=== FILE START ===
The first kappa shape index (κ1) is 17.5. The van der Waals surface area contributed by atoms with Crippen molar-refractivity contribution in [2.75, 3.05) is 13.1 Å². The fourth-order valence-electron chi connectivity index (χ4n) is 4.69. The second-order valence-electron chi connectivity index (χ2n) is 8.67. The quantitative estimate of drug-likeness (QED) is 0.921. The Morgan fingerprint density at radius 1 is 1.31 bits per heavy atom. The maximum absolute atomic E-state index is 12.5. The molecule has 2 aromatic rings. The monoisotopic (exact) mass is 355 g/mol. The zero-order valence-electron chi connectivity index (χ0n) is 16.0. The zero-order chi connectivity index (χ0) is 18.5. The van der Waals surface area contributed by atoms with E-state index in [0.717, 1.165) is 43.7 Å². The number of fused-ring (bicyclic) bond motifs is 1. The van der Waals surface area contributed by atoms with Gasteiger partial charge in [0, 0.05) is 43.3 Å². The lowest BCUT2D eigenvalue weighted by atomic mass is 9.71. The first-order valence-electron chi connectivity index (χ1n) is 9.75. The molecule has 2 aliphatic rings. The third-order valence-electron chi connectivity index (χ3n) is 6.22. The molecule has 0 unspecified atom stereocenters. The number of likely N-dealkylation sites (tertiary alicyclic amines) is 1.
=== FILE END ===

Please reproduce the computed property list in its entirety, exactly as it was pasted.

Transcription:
The first kappa shape index (κ1) is 17.5. The van der Waals surface area contributed by atoms with Crippen molar-refractivity contribution in [2.75, 3.05) is 13.1 Å². The fourth-order valence-electron chi connectivity index (χ4n) is 4.69. The second-order valence-electron chi connectivity index (χ2n) is 8.67. The quantitative estimate of drug-likeness (QED) is 0.921. The Morgan fingerprint density at radius 1 is 1.31 bits per heavy atom. The maximum absolute atomic E-state index is 12.5. The molecule has 2 aromatic rings. The monoisotopic (exact) mass is 355 g/mol. The zero-order valence-electron chi connectivity index (χ0n) is 16.0. The zero-order chi connectivity index (χ0) is 18.5. The van der Waals surface area contributed by atoms with E-state index in [0.717, 1.165) is 43.7 Å². The number of fused-ring (bicyclic) bond motifs is 1. The van der Waals surface area contributed by atoms with Gasteiger partial charge in [0, 0.05) is 43.3 Å². The lowest BCUT2D eigenvalue weighted by atomic mass is 9.71. The first-order valence-electron chi connectivity index (χ1n) is 9.75. The molecule has 2 aliphatic rings. The third-order valence-electron chi connectivity index (χ3n) is 6.22. The molecule has 0 unspecified atom stereocenters. The number of likely N-dealkylation sites (tertiary alicyclic amines) is 1.